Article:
21st October 2014
The Government has promised tough sanctions for anyone trying to impersonate official sources of guidance when new pensions flexibility is introduced.
Under the “guidance guarantee”, Citizens Advice and The Pensions Advisory Service (TPAS) will help savers make a decision about whether to take money out of their pension funds when new rules come in next April.
Citizens Advice will provide face-to-face guidance, while TPAS will help customers over the phone.
The Government may, in future accredit other organisations to provide help under its guidance guarantee.
But Pensions Minister Steve Webb has proposed that anybody who is caught impersonating these services should face a jail sentence or a fine, in a bid to safeguard standards and protect savers from fraud.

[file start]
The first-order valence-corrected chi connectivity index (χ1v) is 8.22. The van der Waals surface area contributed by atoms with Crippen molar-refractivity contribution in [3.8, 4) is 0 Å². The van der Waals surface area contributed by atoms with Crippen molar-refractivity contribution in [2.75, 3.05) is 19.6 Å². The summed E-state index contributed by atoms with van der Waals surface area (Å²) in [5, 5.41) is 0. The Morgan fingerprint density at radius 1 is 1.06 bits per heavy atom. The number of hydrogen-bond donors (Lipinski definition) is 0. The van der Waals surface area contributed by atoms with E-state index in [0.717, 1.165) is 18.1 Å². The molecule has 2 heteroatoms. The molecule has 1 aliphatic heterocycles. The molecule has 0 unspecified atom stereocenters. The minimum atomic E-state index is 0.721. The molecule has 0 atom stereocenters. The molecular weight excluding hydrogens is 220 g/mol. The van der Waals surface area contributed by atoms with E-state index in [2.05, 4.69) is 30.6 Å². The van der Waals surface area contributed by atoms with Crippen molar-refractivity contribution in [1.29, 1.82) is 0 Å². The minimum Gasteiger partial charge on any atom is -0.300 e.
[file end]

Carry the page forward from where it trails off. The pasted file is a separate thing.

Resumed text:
This would mean creating a new criminal offence of “falsely claiming to be giving pensions guidance under Treasury arrangements”, Money Marketing reported.
The amendment would make it illegal for a person who is not an official guidance provider to describe themselves as a person offering guidance or to “behave, or otherwise hold himself out, in a manner which indicates…that he is doing so.”
The penalty could be up to 51 weeks in prison or a fine, or both.
In cases where the official guidance providers fail to comply with Treasury standards, they could be forced to pay redress to the customer.